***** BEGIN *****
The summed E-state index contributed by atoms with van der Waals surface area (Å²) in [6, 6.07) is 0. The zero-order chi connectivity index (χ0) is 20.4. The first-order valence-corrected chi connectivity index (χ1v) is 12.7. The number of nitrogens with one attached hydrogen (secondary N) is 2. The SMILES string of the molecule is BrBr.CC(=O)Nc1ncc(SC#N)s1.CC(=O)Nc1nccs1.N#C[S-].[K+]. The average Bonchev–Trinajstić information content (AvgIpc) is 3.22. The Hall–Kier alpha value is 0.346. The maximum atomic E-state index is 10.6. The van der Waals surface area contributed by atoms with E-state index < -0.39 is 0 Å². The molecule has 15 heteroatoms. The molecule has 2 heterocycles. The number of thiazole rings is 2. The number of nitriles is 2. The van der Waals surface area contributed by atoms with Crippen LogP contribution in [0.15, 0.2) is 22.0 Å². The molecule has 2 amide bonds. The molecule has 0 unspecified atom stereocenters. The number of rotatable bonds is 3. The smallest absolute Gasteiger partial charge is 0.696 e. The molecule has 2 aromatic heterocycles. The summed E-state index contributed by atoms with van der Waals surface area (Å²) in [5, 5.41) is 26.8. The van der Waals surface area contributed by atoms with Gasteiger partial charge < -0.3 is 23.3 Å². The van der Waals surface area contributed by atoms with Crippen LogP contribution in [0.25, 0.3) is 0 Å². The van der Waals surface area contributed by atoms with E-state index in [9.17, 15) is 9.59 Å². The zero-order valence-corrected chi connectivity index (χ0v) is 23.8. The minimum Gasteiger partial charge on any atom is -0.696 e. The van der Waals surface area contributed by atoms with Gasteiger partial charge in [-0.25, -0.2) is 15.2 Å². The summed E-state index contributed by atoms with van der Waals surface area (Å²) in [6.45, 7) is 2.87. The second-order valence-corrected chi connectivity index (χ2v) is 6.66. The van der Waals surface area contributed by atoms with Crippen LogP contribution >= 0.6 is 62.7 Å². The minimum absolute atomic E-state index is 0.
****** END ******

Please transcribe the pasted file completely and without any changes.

The summed E-state index contributed by atoms with van der Waals surface area (Å²) in [6, 6.07) is 0. The zero-order chi connectivity index (χ0) is 20.4. The first-order valence-corrected chi connectivity index (χ1v) is 12.7. The number of nitrogens with one attached hydrogen (secondary N) is 2. The SMILES string of the molecule is BrBr.CC(=O)Nc1ncc(SC#N)s1.CC(=O)Nc1nccs1.N#C[S-].[K+]. The average Bonchev–Trinajstić information content (AvgIpc) is 3.22. The Hall–Kier alpha value is 0.346. The maximum atomic E-state index is 10.6. The van der Waals surface area contributed by atoms with E-state index < -0.39 is 0 Å². The molecule has 15 heteroatoms. The molecule has 2 heterocycles. The number of thiazole rings is 2. The number of nitriles is 2. The van der Waals surface area contributed by atoms with Crippen LogP contribution in [0.15, 0.2) is 22.0 Å². The molecule has 2 amide bonds. The molecule has 0 unspecified atom stereocenters. The number of rotatable bonds is 3. The smallest absolute Gasteiger partial charge is 0.696 e. The molecule has 2 aromatic heterocycles. The summed E-state index contributed by atoms with van der Waals surface area (Å²) in [5, 5.41) is 26.8. The van der Waals surface area contributed by atoms with Gasteiger partial charge < -0.3 is 23.3 Å². The van der Waals surface area contributed by atoms with Crippen LogP contribution in [0.25, 0.3) is 0 Å². The van der Waals surface area contributed by atoms with E-state index in [9.17, 15) is 9.59 Å². The zero-order valence-corrected chi connectivity index (χ0v) is 23.8. The minimum Gasteiger partial charge on any atom is -0.696 e. The van der Waals surface area contributed by atoms with Gasteiger partial charge in [-0.25, -0.2) is 15.2 Å². The summed E-state index contributed by atoms with van der Waals surface area (Å²) in [6.45, 7) is 2.87. The second-order valence-corrected chi connectivity index (χ2v) is 6.66. The van der Waals surface area contributed by atoms with Crippen LogP contribution >= 0.6 is 62.7 Å². The minimum absolute atomic E-state index is 0.